∗ For individuals 14 years and older
∗ Typology instrument providing scores on 4 dichotomies, resulting in individuals
being categorized into one of 16 psychological types

∗ Murphy-Meisgeir Type Indicator for Children (ages 7-12)


MBTI®


Dichotomies:
Extroversion – Introversion
Sensing – Intuition
Thinking – Feeling
Judging – Perceiving








Preferences on the 4 continuums result in a 4-letter code, producing a personality type



Most recent version: Form Q/Step II  each dichotomy further divided into five facets



Counselors need to be familiar with reliability and validity evidence for this instrument


Other Standardized Personality Instruments

∗ Sixteen Personality Factor Questionnaire (16PF)



Includes measures of 16 factors and 5 global factors
Version also exists for adolescents

∗ Jackson Personality Inventory – Revised (JPI-R)



15 subscales organized into 5 higher-order clusters
Psychometrically-sound and well-researched


Limitations of Standardized Personality Instruments

∗ Majority are self-report instruments



Clients are able to distort results (“fake” good or bad)
Risk of response sets

∗ To increase validity of profiles:




Inform client of purpose of inventory and how results will be used
Instruct client to answer each question honestly
Ask him/her to focus on each of the questions


Projective Techniques





Provide client with relatively unstructured stimulus – examiner records and interprets
responses
Based on psychoanalytic concept of projection – individuals’ tendency to project their drives,
defenses, desires, and conflicts onto external situations/stimuli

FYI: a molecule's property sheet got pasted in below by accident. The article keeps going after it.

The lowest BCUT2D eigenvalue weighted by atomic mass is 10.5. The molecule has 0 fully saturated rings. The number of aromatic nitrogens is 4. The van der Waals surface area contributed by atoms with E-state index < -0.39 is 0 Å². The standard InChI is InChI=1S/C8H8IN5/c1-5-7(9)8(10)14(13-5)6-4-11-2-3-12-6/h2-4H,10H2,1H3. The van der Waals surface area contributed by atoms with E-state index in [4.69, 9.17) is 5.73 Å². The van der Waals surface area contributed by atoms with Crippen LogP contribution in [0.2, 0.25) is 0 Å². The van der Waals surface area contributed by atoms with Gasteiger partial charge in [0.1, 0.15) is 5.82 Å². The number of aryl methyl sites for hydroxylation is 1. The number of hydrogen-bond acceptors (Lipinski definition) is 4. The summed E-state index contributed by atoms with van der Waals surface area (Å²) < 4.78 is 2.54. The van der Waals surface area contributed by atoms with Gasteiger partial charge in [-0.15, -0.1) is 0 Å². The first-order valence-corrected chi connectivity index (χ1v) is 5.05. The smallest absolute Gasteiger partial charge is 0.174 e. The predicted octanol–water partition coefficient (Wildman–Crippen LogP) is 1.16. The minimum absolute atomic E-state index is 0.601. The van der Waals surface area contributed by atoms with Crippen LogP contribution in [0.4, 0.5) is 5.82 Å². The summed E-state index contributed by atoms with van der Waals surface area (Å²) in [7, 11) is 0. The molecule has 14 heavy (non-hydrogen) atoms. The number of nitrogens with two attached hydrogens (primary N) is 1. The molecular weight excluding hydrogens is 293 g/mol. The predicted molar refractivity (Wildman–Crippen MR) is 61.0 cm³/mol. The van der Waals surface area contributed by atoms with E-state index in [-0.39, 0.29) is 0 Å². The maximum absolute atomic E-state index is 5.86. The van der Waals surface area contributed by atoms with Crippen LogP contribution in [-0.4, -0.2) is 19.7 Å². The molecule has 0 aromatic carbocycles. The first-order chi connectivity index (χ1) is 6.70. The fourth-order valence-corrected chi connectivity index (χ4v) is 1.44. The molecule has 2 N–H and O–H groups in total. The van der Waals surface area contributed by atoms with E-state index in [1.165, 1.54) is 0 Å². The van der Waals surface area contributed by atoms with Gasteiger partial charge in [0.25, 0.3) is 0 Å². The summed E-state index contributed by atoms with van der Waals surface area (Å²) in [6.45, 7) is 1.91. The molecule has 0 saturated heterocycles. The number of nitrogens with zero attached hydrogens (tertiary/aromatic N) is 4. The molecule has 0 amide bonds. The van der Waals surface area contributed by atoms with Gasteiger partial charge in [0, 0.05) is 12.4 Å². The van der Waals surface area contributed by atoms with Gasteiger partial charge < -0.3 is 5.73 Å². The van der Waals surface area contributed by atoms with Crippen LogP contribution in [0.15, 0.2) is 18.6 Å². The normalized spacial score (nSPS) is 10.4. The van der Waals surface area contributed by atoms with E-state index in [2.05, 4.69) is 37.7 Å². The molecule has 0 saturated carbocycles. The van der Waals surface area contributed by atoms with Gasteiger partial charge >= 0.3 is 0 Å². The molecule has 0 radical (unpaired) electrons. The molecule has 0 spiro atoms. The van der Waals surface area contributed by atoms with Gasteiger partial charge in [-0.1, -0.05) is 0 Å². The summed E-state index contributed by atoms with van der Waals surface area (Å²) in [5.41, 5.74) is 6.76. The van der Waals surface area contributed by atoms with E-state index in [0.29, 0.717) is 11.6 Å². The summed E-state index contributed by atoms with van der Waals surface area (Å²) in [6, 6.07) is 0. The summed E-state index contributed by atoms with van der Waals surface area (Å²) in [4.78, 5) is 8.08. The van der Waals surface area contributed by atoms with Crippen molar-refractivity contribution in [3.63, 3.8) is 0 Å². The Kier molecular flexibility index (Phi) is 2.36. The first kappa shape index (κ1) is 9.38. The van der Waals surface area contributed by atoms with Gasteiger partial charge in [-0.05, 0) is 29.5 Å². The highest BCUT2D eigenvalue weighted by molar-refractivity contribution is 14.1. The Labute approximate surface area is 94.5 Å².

Thought to uncover more of client’s unconscious and, thus, provide an indication of covert
or latent traits



More difficult to “fake” responses


Projective Techniques

∗ Includes significant subjectivity in interpretation
∗ Extensive training needed to use them appropriately
∗ Categories:






Associations

Construction
Completions
Arrangement/selection
Expression


Projective Techniques

∗ Association techniques:


Rorschach Inkblot Test



Thematic Apperception Test (TAT)




Rotter Incomplete Sentences Blank, 2nd ed.
Rosenzweig Picture-Frustration Study

∗ Construction techniques:
∗ Completion techniques:


Projective Techniques

∗ Arrangement/Selection techniques:



Sandplay

Other techniques involving play

∗ Expression techniques:


Drawing techniques
Draw-a-Person Test (D-A-P)
House-Tree-Person (H-T-P)
Kinetic Family Drawing (K-F-D)






Projective Techniques

∗ Strengths:
More difficult to fake





Can sometimes identify more complex themes and multidimensional aspects of personality
Can serve as an effective method of establishing rapport
Helpful with children and nonverbal clients

∗ Limitations:
Low reliability evidence






More caution needed when interpreting results
Meager validation information
Lack of normative data
Can be dangerous with untrained users


Self-Concept Measures



Debate and differing opinions on definition and characteristics of self-concept



Most measures relate to individuals’ evaluations of their performance or feelings about
themselves



Sometimes used to obtain information on client attributes at beginning of counseling
process



Used to examine effect of counseling interventions


Self-Concept Measures



Examples:




Piers-Harris Children Self-Concept Scale, Second Edition
Tennessee Self-Concept Scale – Second Edition (TSCS-2)